Xavier Gloubokii
All rights available

At the start of his second mandate, a melancholic sheriff is on the hunt in the woods and the town for a band of radical eco-activists and a disturbing dog slaughterer. This novel, with accents of a semi-detective novel, exudes a troubling strangeness and exceptional intensity. An homage to the forest and landscapes on the point of extinction.

Ahmed is the sheriff of a county nestled on the edge of a thick forest threatened by a growing number of lumber mills. Here, everyone seems to just live with it, except for a gang of loonies who dress up as trees. They camp in farmers’ fields and organize spectacular happenings in the town to rally rural newcomers to their cause. Ahmed and his assistants are given the task of getting them out. Perhaps it’s their presence or the boiling hot summer, but things seem to have gone wrong since their arrival. The beautiful Maria and her son have become more distant from each other than ever. The remains of mutilated animals keep turning up on the edge of the forest. And when anyone goes near, they feel spying eyes upon them. Following his lead into the densest of thickets, Ahmed tries to see things clearly. But in such thick woods, the light of day struggles to penetrate. An original and forceful novel that awakens that bit of mystery and wildness slumbering in each one of us, as well as a deep-down sense of belonging to nature.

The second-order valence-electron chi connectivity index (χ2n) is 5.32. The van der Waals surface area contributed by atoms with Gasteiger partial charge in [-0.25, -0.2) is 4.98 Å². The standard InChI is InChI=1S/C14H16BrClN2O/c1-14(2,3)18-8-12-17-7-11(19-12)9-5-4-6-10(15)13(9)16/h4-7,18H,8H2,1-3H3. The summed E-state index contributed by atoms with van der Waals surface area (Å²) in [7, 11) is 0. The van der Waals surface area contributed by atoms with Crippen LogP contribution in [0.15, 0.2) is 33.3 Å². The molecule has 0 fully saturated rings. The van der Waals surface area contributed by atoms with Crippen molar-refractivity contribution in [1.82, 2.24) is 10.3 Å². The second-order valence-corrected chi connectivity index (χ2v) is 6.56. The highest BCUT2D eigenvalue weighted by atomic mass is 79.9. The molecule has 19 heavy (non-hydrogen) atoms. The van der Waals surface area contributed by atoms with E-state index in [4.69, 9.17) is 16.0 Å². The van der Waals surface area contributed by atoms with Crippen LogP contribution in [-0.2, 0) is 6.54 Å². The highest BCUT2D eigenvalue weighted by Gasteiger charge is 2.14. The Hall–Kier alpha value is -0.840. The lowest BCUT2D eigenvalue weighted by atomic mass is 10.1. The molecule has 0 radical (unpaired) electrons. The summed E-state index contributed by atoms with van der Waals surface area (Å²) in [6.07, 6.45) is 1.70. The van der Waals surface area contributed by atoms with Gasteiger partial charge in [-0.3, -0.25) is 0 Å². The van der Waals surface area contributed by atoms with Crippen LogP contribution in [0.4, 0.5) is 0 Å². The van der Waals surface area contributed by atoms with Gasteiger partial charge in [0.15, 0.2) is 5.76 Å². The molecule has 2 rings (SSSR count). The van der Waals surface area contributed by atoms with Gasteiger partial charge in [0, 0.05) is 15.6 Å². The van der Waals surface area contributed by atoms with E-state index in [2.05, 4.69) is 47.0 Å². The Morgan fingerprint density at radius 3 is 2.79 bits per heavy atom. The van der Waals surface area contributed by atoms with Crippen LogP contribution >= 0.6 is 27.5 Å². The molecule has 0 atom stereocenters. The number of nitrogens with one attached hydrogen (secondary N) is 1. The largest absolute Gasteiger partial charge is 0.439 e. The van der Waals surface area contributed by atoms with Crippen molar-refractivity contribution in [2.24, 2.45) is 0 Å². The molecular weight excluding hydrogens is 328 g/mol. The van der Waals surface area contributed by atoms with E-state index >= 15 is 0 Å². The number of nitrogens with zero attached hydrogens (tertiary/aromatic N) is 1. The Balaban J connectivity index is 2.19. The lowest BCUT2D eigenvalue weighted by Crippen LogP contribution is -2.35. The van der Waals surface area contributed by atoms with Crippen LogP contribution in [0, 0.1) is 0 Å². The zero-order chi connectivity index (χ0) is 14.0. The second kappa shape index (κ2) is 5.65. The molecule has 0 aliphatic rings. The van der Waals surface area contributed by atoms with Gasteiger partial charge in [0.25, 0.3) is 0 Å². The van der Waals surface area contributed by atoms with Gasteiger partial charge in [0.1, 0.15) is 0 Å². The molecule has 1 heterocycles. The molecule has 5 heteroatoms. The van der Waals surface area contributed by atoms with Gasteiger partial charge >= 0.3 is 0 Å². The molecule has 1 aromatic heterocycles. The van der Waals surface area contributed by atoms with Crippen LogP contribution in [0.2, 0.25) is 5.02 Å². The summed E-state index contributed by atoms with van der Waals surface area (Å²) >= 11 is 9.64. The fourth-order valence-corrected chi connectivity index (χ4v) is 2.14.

Xavier Gloubokii was born in 1975. Having considered becoming a bookseller, working as a journalist in Lyon, and running a cinema blog, he is today in charge of communications within a public sector establishment. He lives in Vincennes. Bark, his first novel, owes much to his enjoyment of hiking, the forests of Green Beaujolais, and his love of American literature.


« A modern thriller inspired by American ecological literature. Original and harrowing, it sets off alarm bells about the gradual disappearance of forests and our planet’s equilibrium along with it. » Livres Hebdo

  • Published on février 2nd, 2017
  • 176 pages